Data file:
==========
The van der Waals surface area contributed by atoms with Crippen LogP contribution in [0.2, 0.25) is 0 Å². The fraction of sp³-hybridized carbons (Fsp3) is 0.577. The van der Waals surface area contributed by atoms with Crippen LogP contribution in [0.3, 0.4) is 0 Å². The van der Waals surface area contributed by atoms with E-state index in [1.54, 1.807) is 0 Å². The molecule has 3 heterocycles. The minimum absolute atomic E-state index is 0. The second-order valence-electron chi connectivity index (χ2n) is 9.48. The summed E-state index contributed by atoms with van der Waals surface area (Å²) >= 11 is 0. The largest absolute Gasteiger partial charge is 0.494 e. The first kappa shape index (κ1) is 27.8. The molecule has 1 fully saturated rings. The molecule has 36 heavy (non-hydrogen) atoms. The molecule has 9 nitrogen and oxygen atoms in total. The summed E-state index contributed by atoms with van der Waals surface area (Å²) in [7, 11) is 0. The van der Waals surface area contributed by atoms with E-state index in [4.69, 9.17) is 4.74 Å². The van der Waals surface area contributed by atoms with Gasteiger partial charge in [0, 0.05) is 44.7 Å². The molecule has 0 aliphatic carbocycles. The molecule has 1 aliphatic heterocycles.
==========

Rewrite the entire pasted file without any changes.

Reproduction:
The van der Waals surface area contributed by atoms with Crippen LogP contribution in [0.2, 0.25) is 0 Å². The fraction of sp³-hybridized carbons (Fsp3) is 0.577. The van der Waals surface area contributed by atoms with Crippen LogP contribution in [0.3, 0.4) is 0 Å². The van der Waals surface area contributed by atoms with E-state index in [1.54, 1.807) is 0 Å². The molecule has 3 heterocycles. The minimum absolute atomic E-state index is 0. The second-order valence-electron chi connectivity index (χ2n) is 9.48. The summed E-state index contributed by atoms with van der Waals surface area (Å²) >= 11 is 0. The largest absolute Gasteiger partial charge is 0.494 e. The first kappa shape index (κ1) is 27.8. The molecule has 1 fully saturated rings. The molecule has 36 heavy (non-hydrogen) atoms. The molecule has 9 nitrogen and oxygen atoms in total. The summed E-state index contributed by atoms with van der Waals surface area (Å²) in [7, 11) is 0. The van der Waals surface area contributed by atoms with E-state index in [4.69, 9.17) is 4.74 Å². The van der Waals surface area contributed by atoms with Gasteiger partial charge in [0, 0.05) is 44.7 Å². The molecule has 0 aliphatic carbocycles. The molecule has 1 aliphatic heterocycles.